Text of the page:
Section A: Reading Aloud
Marks
35
16

2
2 Hours
3
1 Hour 30 min
Section B: Listening and Speaking
Reading Comprehension




Section A – Literary text
Section B – Visual text
Section C – Summary
Section D – Language Structures and
Conventions in context
60
Writing


Section A - Transactional text
Section B – Essay
Total
35
130
Table 7: Cognitive Levels
Assessment activities must as far as possible, cater for a range of cognitive
levels as shown in the table below. A variety of types of questions such as
multiple choice, cloze, comparison and direct questions should be used.
Cognitive Levels table
Cognitive levels Activity
Percentage
of task
Literal
Questions that deal with information explicitly
(Level 1)
stated in the text.
Levels 1:
20%
• Name the things/people/places/elements …
• State the facts/reasons/points/ideas …
• Identify the reasons/persons/causes …
• List the points/facts/names/reasons …
• Describe the place/person/character ...
• Relate the incident/episode/experience …
17
Reorganisation
Questions that require analysis, synthesis or Levels
(Level 2)
organization of information explicitly stated in 20%
2:
the text.
• Summarize the main points/ideas/pros/cons/
…
• Group the common elements/factors …
• State the similarities/differences …
• Give an outline of …
Inference
(Level 3)
Questions
that
require
a
candidate’s
engagement with information explicitly stated
in the text in terms of his/her personal
experience.
• Explain the main idea …
• Compare the ideas/attitudes/actions …
• What is the writer’s (or character’s) intention
/attitude/motivation/reason …
Level
• Explain the cause/effect of …
40%
3:
• What does an action/comment/attitude (etc.)
reveal about the narrator/ writer/character …
• How does the metaphor/simile/image affect
your understanding …
• What, do you think, will be the
outcome/effect (etc.) of an action/a situation
…
Evaluation
These questions deal with judgements
(Level 4)
concerning value and worth. These include
judgements regarding reality, credibility, facts
and opinions, validity, logic and reasoning,
and issues such as the desirability and
Levels 4
and 5: 20%
18
acceptability of decisions and actions in terms
of moral values.
• Do you think that what transpires is
credible/realistic/ possible …?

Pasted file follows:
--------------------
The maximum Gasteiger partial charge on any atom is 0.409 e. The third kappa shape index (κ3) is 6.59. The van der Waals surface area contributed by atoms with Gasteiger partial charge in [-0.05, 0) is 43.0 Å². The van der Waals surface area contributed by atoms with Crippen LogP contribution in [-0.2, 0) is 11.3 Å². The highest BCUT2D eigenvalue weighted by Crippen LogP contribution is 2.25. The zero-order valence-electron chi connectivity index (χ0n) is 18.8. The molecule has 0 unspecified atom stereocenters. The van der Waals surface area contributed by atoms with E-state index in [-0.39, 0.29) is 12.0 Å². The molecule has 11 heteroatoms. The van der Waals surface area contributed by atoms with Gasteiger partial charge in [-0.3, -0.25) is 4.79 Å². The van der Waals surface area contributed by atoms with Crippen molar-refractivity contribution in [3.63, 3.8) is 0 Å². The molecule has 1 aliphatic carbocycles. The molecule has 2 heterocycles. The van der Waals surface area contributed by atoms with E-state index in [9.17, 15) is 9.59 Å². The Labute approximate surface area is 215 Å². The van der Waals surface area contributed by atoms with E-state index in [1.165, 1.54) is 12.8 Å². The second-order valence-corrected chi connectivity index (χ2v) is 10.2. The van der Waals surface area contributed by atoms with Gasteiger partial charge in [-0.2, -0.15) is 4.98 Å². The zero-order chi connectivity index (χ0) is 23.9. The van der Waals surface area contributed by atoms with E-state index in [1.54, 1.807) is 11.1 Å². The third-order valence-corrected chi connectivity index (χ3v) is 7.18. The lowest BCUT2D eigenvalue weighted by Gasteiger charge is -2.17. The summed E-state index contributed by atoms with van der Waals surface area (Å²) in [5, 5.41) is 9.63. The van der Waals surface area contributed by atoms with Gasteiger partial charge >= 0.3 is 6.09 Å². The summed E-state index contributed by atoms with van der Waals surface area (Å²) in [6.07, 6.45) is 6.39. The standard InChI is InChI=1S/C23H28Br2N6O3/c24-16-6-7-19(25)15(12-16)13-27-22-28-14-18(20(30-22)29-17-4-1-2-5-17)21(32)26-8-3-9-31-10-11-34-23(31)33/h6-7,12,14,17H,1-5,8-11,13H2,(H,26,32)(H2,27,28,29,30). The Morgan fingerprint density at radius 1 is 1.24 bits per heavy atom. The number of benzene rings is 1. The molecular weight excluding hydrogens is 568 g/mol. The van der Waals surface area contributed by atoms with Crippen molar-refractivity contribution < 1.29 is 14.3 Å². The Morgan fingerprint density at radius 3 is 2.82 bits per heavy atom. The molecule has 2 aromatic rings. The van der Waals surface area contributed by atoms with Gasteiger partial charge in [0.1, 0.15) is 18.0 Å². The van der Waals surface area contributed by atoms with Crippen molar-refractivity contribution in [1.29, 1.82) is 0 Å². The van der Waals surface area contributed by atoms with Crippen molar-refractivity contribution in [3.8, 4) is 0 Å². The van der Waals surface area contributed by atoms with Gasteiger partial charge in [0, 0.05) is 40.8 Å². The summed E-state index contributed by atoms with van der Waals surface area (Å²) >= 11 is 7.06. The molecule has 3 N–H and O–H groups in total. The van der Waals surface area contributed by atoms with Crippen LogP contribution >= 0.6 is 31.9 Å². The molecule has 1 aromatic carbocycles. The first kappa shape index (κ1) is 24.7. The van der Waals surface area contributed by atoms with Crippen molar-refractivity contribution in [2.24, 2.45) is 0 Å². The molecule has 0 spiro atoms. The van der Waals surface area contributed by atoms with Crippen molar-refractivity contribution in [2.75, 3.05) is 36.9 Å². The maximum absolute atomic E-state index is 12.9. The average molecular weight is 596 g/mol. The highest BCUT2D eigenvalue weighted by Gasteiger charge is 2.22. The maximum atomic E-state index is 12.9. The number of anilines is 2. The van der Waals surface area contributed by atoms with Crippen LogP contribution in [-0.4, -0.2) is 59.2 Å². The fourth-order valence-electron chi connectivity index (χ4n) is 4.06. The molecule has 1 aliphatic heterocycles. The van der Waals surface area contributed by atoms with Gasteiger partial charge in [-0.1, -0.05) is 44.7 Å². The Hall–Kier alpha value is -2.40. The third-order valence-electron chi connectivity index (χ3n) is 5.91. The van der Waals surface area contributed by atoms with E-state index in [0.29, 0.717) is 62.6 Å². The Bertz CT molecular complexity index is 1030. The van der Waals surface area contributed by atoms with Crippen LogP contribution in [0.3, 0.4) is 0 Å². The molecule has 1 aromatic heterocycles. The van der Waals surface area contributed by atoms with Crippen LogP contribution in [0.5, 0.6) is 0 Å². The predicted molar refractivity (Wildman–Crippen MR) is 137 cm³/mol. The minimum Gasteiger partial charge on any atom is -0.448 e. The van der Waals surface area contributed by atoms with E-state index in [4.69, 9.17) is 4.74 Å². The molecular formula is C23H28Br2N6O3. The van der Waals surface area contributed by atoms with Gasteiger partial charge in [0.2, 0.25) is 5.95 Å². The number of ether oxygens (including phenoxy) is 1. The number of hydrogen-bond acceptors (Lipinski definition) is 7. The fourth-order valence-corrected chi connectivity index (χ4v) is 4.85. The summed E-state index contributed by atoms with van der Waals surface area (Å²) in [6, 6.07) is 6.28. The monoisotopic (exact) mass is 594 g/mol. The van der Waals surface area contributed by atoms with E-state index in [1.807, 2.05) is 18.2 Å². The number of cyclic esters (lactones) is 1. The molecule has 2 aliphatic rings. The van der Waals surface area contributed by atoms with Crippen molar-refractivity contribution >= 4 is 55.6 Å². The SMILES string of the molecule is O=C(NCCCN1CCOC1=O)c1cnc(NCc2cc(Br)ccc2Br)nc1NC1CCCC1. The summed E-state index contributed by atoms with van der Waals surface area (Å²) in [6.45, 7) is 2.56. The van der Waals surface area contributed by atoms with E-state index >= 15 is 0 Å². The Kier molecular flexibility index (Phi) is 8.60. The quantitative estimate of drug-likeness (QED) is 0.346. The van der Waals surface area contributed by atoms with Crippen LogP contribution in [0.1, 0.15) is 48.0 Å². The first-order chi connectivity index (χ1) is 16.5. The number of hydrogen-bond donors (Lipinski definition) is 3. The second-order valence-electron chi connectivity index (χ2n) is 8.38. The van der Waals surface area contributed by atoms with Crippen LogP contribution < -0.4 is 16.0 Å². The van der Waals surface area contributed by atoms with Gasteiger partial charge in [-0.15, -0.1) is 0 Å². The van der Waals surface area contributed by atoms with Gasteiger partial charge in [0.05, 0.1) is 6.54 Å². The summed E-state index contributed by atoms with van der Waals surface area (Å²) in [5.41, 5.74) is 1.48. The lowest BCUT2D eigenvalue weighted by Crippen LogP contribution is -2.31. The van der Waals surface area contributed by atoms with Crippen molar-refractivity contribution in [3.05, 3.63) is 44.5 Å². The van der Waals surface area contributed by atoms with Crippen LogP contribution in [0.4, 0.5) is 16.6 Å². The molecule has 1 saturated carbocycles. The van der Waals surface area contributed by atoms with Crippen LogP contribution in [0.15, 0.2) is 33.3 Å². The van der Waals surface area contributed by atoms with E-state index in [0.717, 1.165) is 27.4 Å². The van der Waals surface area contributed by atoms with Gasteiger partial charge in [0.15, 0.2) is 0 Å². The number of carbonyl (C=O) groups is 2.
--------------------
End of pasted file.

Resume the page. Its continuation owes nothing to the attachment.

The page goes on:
• Is the writer’s argument
valid/logical/conclusive …
• Discuss/Comment critically on the action/
intention/ motive/
attitude/suggestion/implication …
• Do you agree with the
view/statement/observation/ interpretation
that…
• In your view, is the writer/narrator/character
justified in suggesting/ advocating that …
(Substantiate your response/Give reasons for
your answer.)
• Is the character’s attitude/behaviour/action
Appreciation
justifiable or acceptable to you? Give a
(Level 5)
reason for your answer.
• What does a character’s
actions/attitude(s)/motives … show about
him/her in the context of universal values?
• Discuss critically/Comment on the value
judgements made in the text.
These questions are intended to assess the
psychological and aesthetic impact of the text
on the candidate. They focus on emotional
responses to the content, identification with
characters or incidents, and reactions to the
19
writer’s use of language (such as word choice
and imagery).
• Discuss your response to the
text/incident/situation/ conflict/dilemma.
• Do you empathise with the character? What
action/decision would you have taken if you
had been in the same situation?
• Discuss/Comment on the writer’s use of
language …
• Discuss the effectiveness of the writer’s
style/ introduction/
conclusion/imagery/metaphors/use of poetic
techniques/ literary devices …
20
Table 8: Programme of Assessment for Formal Assessment Tasks
21
TERM 1
TASK 1 Oral
Section A
Prepared reading
Section B
Listening
Comprehension
Task Marks
Weighting %
TASK 2 Writing
Section A
Transactional text
Instructional Text
Section B
Writes an essay 2